The finished footstool

This week was my first Part-time week and my first self employed Friday, also known to many as Good Friday. So yes, the impact of my massive decision to move away from full time employment was somewhat diluted by the fact that every other man, woman and child decided to take the day off with me. Did I do any upholstery? No. We de-cluttered the house.

Saturday however was a completely different matter, the footstool I’d started at Tresithick had to be finished (we had family coming for dinner and I was determined to show them that I’d been busy!), I’d already made and upholstered the base and the legs had arrived a few days ago so off to the shed I went……..

And this is what I emerged with

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I have to say I’m really pleased with the end result, of course there area few things I’d do differently next time, but as a prototype it’s not half bad!

This also means that I’ve achieved one of my personal goals from the last 12 months, to have a product of my own. I can makes this footstool in any shape or size, plain or buttoned, tall or short from scratch. No need to trawl antique shops or eBay, I can make a piece of furniture all by myself. That feels pretty cool!

I think I might call it ‘The Sanderson’ as I’m fortunate to have the same surname as the fabric brand and the posh, London hotel I thought they would be good associations. As its also an Olympic year, if you happen to think of Tessa Sanderson along the way I’m happy with that too.

So who wants to buy one?

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4 thoughts on “The finished footstool

    1. Hi! Thanks so much for your lovely comment, just had a look at your blog and seen your assortment of stools – great finds! Very jealous of your basement workspace too – will follow with interest 🙂

  1. I absolutely love the look of your footstool. This is my 2nd day of a three day upholstery course which my three adult children bought me as a birthday present! I was 63 years of age and my husband died 3 months ago. My children knew that upholstery was something I had always wanted to do. The course started four days after my birthday and the only thing I had to hand to upholster was a magnificent dining arm chair which I had grown up with as a baby!! It was threadbare, truly threadbare, but I loved it! I wish I could download a picture but because I am the age I am, I have no idea how to do that!! However, I have taken photos so maybe one of my children will teach me what to do!! I arrived in class with my threadbare armchair and it took me one day and a half to strip off the fabric, wadding, dried grass (not hay, as was so advised) and trillions, trillions and trillions of what looked like poppy seeds!! (my classmates call me the drug baron!!). I removed tacks that had been in-n-n-n, obviously for considerably more than my years of age and then I had to fill in the same holes with sawdust mixed with glue to a paste. Believe it or not, I was told by my tutor, the springs were okay! I’m not surprised because, although it was threadbare, in all my own years, I cannot remember anyone ever sitting on it for more than an half an hour once a year!!! It presently looks ghastly and it fills me with horror should my own mom and dad be looking down on it, let alone whom ever it belonged to beforehand, as apparently they bought it from an auction sale. The frame, ‘cus that’s all that’s left now, amazingly is in really good condition. I now have to bring it up to the 21st century. Wish me luck!! So, thank you, to my children, for diverting my attention away, for a few hours over the next three days, from my terrible, unexpected, loss.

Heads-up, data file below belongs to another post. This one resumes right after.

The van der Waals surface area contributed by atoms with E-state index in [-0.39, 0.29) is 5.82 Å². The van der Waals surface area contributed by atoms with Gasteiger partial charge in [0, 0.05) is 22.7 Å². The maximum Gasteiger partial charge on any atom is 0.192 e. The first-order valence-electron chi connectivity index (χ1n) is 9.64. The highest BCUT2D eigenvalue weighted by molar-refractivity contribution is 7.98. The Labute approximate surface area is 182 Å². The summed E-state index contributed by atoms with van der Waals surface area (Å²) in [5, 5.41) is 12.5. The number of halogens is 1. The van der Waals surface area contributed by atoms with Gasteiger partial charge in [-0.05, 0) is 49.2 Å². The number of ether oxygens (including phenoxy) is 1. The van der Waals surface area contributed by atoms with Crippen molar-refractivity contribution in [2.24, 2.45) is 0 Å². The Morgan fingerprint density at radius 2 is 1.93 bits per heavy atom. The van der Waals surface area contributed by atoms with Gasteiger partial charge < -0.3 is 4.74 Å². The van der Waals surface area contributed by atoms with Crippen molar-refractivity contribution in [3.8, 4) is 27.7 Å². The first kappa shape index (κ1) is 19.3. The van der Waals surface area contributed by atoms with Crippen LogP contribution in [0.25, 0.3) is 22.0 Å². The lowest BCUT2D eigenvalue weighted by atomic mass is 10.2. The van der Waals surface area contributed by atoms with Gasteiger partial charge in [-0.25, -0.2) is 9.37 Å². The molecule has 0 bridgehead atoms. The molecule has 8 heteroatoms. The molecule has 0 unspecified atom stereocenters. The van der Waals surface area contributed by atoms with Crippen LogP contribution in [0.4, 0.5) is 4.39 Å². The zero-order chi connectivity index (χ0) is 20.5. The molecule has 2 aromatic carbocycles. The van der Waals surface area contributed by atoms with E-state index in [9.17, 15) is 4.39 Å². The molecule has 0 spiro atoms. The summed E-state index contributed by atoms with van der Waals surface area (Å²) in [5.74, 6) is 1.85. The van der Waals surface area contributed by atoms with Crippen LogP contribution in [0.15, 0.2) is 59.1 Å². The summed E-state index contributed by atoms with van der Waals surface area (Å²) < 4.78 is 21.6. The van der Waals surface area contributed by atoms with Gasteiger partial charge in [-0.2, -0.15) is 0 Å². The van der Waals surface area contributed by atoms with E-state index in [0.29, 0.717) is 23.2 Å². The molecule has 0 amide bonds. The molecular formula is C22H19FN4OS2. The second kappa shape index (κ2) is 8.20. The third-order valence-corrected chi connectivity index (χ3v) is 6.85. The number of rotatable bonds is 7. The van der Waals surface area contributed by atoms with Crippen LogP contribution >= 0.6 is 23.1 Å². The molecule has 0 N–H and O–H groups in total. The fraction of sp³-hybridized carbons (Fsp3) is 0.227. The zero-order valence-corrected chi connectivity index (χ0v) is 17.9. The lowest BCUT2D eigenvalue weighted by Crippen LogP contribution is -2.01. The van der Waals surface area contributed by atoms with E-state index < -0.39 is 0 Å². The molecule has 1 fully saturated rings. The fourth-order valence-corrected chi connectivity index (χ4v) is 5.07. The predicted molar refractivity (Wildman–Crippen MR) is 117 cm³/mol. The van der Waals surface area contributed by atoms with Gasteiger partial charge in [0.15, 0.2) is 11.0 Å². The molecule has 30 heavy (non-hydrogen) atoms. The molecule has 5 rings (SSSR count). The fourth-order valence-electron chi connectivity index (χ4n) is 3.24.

1. Hi Sue,

      Thanks so much for taking the time to write about your experiences, what a wonderfully thoughtful gift from your children, it sounds like it has been just the ticket at this difficult time. it certainly sounds like you’re enjoying the process and making the most of the tuition – I’m intrigued by the grass filling! Certainly something I’ve not heard of in my (still limited) experience.

      There is something so interesting about stripping back the layers of a chair, especially one as old as yours – looking at the techniques and craftsmanship that may not have seen the light of day for some considerable time. I wrote in one of my early posts about stripping back a chair that my late Grandfather had upholstered, it was a really lovely experience.

      I’d love to see some photos (especially before and after) of your project. Will you need to book some more time at the class to complete it or are you thinking of tackling it on your own?

      Good luck with the course, I hope you continue to enjoy it as much as you are right now.

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